Remember that one time you visited a haunted house and you swore the painting’s eyes were following you? Or perhaps you can recall the last time you saw a painting that was so convincing, you couldn’t believe it was a painting? Alexa Meade is an installation artist who bridges that gap. She paints on anything from found objects to live models for her installations. She has a show opening at Postmasters Gallery in NY on April 2.
Nathan Kaso‘s series Miniature Melbourne takes a tilt shift look at the Australian city. Tilt shift is a photographic technique that essentially “corrects” the distortion created by perspective. The technique has the effect of making an scene resemble a miniature version of itself. Tilt shift photography has been featured on Beautiful/Decay in the past. However, Kaso transformed 10 months worth of his tilt-shift Melbourne photographs into a time-lapse video. Miniature Melbourne captures the work and play, the large life of the city. Watch the video after the jump. [via]
Marcie Oakes is a young painter dwelling in the suburbs of Chicago. Her voluptuous, deeply layered abstractions often reference landscape but can often turn into something un-namable. These explosive images are penned using a wide variety of applications and painting techniques that build a surface that can only be truly appreciated in person. Jump.
I’ve noticed this with many Japanese photographers: the simplicity yet complex compositions, familiar yet abstracted subject matter, and their ability to bring me back to a moment from a movie where I think definitively, “I’ve felt this before”. Photographer Ryo Kawanishi is no exception to this. Looking at his site, I feel almost like I’m listening to a Happy End soundtrack (oh wait, I am) in some Asian suburb. Without really using any mentions of locality in his work, he is able to take me there. He seems to be represented by the webgallery TRYNOME which houses other talents.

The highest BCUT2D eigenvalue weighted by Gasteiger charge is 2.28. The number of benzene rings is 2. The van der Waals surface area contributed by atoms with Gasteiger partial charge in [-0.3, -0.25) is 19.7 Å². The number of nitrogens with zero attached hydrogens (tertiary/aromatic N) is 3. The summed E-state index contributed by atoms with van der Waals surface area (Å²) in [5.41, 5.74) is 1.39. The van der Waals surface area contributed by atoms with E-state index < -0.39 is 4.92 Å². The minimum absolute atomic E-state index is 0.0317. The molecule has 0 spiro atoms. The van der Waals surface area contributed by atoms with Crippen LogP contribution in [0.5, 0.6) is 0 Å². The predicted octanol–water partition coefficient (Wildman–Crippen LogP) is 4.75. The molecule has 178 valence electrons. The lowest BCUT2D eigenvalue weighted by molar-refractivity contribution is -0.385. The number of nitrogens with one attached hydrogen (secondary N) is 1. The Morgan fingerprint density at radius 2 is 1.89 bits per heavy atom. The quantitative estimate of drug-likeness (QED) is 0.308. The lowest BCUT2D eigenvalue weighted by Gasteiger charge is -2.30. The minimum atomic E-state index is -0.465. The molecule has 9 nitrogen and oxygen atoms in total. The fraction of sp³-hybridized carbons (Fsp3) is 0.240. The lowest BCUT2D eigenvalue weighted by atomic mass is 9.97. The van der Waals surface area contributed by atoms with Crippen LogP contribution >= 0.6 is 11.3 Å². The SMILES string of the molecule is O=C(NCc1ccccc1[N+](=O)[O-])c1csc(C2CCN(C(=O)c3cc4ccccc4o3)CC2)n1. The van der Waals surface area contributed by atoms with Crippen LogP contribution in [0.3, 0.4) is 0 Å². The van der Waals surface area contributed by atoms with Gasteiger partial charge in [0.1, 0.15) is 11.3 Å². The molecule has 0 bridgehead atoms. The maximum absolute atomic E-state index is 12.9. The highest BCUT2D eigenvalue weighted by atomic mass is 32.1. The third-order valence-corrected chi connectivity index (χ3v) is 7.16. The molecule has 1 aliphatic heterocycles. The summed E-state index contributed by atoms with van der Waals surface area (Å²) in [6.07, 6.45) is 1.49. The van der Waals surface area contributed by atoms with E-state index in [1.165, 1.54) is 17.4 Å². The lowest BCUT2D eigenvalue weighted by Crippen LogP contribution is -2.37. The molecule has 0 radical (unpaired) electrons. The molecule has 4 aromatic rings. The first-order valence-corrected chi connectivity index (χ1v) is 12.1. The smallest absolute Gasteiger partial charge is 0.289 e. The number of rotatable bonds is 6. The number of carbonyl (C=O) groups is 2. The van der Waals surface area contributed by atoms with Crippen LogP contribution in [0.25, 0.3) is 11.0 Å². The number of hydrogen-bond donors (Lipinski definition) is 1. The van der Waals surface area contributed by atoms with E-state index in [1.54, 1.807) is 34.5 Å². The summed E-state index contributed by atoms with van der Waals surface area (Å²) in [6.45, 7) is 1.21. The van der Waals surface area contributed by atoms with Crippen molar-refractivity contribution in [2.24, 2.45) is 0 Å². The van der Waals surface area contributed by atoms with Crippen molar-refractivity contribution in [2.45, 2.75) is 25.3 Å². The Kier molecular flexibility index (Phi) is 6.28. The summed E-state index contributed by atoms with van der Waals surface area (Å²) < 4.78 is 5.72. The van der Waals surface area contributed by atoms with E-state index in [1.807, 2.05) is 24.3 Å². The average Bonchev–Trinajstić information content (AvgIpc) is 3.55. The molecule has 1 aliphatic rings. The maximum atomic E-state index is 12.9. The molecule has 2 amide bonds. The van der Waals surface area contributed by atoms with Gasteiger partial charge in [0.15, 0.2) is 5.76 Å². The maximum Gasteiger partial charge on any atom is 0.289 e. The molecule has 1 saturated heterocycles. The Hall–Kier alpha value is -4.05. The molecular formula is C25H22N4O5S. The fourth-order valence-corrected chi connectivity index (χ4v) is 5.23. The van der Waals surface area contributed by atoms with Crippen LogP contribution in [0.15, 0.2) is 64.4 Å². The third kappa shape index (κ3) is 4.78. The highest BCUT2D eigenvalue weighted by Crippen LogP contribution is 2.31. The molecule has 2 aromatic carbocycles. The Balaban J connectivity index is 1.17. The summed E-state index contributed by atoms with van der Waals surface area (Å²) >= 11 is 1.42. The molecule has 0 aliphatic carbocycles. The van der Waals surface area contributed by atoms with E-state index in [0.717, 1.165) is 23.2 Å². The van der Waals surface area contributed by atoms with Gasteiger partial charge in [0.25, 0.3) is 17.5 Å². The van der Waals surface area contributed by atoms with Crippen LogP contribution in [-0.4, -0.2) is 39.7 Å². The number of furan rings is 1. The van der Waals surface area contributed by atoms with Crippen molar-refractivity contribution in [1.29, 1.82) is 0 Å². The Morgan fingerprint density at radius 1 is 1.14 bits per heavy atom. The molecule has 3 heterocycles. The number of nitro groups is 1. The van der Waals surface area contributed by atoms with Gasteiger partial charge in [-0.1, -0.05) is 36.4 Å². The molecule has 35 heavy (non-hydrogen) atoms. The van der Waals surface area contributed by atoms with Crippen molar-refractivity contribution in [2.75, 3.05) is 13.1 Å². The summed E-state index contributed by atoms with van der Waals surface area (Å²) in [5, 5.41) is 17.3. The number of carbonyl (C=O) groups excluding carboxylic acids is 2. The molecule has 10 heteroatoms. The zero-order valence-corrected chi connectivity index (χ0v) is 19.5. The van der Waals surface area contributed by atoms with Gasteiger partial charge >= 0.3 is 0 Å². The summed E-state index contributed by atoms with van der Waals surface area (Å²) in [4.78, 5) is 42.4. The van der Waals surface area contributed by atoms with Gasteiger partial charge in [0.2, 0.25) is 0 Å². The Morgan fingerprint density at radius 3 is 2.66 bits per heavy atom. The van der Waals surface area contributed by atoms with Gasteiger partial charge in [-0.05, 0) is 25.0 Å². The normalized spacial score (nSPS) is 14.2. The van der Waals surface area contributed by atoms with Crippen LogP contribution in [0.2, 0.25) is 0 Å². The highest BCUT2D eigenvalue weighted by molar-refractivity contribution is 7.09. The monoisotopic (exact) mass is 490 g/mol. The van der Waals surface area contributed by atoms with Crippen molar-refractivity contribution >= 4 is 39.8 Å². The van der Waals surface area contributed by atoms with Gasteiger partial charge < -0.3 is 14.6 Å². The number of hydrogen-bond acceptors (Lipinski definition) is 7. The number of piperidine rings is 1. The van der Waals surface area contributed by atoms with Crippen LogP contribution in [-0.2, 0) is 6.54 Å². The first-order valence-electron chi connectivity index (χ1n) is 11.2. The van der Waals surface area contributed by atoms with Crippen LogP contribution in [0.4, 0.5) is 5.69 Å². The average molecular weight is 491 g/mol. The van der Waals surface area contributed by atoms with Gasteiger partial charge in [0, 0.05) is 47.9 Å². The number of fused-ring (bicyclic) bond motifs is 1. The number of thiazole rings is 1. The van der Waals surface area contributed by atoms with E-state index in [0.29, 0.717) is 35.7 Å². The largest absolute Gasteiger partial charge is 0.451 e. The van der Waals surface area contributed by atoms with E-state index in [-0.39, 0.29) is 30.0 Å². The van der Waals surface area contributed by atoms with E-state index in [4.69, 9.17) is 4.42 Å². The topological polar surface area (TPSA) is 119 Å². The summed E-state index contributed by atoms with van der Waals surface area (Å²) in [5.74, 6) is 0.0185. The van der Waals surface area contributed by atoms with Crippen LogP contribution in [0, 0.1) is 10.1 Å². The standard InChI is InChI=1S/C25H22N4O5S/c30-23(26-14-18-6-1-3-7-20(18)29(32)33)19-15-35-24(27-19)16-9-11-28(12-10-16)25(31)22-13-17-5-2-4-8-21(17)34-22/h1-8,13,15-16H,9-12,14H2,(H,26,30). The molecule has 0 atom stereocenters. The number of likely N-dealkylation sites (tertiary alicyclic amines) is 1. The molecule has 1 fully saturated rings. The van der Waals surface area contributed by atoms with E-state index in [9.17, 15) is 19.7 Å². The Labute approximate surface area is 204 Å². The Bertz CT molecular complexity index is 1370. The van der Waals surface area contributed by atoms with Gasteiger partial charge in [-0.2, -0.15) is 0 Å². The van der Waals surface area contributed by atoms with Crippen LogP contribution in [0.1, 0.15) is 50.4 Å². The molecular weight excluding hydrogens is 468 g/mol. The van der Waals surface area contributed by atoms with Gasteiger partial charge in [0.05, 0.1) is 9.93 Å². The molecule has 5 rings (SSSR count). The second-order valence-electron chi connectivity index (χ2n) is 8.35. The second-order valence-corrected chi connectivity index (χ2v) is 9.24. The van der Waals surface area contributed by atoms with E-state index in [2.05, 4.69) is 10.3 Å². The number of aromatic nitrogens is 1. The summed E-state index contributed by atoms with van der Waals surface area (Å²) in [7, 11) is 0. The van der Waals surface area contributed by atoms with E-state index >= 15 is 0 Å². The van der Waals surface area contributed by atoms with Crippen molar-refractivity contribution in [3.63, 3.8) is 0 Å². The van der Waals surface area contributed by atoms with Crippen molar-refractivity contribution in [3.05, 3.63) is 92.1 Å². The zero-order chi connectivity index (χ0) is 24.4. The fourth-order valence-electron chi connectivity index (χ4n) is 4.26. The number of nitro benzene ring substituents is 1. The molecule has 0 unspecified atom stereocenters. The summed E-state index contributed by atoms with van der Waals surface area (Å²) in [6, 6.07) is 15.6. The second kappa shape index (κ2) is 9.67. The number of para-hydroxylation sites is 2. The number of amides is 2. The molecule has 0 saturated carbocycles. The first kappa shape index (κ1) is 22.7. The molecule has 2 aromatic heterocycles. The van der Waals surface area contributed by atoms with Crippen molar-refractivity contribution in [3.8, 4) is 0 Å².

Food artist Tisha Cherry turns the mundane into magical with the use of simple foodstuffs. She creates art on Oreos with the sweet frosting acting as her “paint.” The results are portraits of Yoda from Star Wars, Snoopy the dog, Mona Lisa’s face, and more. The small, impressive works look impeccable and present a conundrum for those who have a sweet tooth: to eat or not to eat?
Cherry’s food art extends beyond the twistable cookies. On her Instagram, you’ll find food arrangements, portraits, and a love for The Simpsons under the hashtag #ArtintheEats. Her Oreos are the most impressive, however, just based on their 2 inch scale and craftsmanship. The white icing has a luscious texture with subtleties that look like they were applied using a palette knife.
If you enjoy these portraits, check out the work of Judith G. Klausner. She also created relief sculptures on the iconic cookies. Is this a tasty new trend in art? (Via Illusion)
You’re in luck if you love your face so much so that you wish there was a copy of it. Real F, a Japanese 3D printing company creates one of a kind ultra realistic 3D face masks complete with every blemish, pore, hair, freckle, and scar. No you can have a second copy of that pretty mug of yours or do it up like Nicholas Cage in Face/Off without the messy surgery.